It is a providence of God that I taught a student this past year. She’s mixed race, and I am so grateful for all the insights she gave me on what it means to be 50 percent one thing and 50 percent something else. She once said, “People ask me if I’m white or black, and I always tell them I’m me.”

My wife and I have had several conversations about this—about how we want to raise our daughter, our fears she won’t be accepted, and our hopes for the life she might have. My wife worries she won’t be embraced because she’s caught between the black and white worlds, and the side effect will be no place to feel love.

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This is something I’ve thought about and prayed about, and I have so many things I want to tell Ellie, my beautiful, caramel drop of joy:

Ellie,

I want you to know your mommy and daddy love you so much. You are 50 percent Mommy and 50 percent Daddy, but most importantly, you are 100 percent you.

You are a beautiful, intricately-made child of God.

You never let anyone put you in a box. People will ask you whether you are white or black. You don’t let them define you like that. You tell them they should expand their conception of what identity is. You tell them, “I am me. I am amazing; I am so smart; I am so strong; I am so capable; I am going to blow you away. You won’t be thinking, ‘Wow look at that black girl,’ ‘Watch that white girl,’ or ‘Can you believe that mixed girl?’ You will just want to say, ‘Wow. I wish I could be Ellie Carter.’ ”

Yes, baby, you are going to have to check a box on a form, you are going to have to take a standardized test, and you are going to have to apply for colleges and interview for jobs. The box I hope you check is “Mixed,” because, at the end of my day, my sweet, beautiful baby girl, you are 50 percent Mommy and 50 percent Daddy.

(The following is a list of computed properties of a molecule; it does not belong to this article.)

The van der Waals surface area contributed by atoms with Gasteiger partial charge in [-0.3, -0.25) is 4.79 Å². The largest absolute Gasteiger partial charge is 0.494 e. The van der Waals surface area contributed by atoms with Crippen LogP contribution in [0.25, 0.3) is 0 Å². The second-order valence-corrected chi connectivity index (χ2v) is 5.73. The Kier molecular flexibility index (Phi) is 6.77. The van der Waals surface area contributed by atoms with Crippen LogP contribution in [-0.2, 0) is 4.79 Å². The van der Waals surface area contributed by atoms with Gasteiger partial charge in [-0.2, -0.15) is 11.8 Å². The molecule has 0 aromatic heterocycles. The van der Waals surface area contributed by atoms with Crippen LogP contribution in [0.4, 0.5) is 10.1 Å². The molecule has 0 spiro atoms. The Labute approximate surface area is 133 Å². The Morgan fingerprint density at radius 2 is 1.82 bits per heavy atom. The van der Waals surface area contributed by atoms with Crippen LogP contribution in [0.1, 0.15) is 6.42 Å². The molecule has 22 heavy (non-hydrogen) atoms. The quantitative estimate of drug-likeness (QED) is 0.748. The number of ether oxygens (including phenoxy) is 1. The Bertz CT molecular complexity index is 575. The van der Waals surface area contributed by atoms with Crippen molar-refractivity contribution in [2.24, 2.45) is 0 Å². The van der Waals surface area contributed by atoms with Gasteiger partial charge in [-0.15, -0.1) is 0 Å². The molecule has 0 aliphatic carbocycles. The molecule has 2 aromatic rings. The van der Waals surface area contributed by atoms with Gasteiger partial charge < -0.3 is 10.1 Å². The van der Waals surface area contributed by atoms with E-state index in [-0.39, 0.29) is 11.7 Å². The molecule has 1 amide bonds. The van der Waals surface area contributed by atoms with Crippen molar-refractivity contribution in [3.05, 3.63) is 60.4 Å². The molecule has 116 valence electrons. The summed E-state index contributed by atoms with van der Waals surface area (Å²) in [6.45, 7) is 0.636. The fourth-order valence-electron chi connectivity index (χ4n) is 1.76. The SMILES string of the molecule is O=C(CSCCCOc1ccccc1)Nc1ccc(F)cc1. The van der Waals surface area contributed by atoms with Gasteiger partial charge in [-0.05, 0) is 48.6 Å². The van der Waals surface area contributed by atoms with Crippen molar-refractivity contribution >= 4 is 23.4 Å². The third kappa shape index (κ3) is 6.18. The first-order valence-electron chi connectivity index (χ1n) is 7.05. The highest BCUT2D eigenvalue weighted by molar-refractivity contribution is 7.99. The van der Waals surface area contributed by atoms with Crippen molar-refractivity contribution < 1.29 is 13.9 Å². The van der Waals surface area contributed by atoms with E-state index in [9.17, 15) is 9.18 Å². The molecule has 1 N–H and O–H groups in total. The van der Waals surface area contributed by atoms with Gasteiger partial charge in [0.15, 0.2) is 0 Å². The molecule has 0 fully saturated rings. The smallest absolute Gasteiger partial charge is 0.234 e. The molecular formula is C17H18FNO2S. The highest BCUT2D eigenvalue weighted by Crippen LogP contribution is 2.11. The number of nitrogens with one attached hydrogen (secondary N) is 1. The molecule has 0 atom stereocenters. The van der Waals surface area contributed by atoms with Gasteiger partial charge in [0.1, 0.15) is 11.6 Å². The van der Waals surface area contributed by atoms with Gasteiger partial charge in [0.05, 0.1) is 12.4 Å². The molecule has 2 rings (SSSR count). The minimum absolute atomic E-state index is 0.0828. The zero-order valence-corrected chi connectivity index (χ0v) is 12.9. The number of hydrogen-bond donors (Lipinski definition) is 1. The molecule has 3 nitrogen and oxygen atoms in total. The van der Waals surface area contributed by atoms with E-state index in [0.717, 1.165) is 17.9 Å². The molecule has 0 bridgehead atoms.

After you fill out that form—because like I said, sweetie, you have to—after you fill out that form, don’t let them forget your name. They want to know what race you are, so they can put you in a box, so they can limit you. But you are so much more than that.

Yes, you have two races in you— you are white and black, and they are equally part of you.

Yes, there is a hard history with what Daddy’s people did to Mommy’s people.

Yes, and because of that, people will assume you are black, and people will accuse you of being many things because you are claiming both your mommy and daddy’s sides, but you tell them you are their child, and you tell them to remember your name, not the box they want to put you in.

I hope you will claim both of us—we are striving to raise you the best we can. We love you so much. Your mommy has had to struggle with people limiting her because of the box they want to put her in because of her race. Your daddy has had to fight the box people put him in because of his disability.

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My hope for you is to live in a world without boxes. All these boxes are arbitrary and invented by humans to justify oppressing other humans. The wonder of who you are goes beyond any box, my baby girl.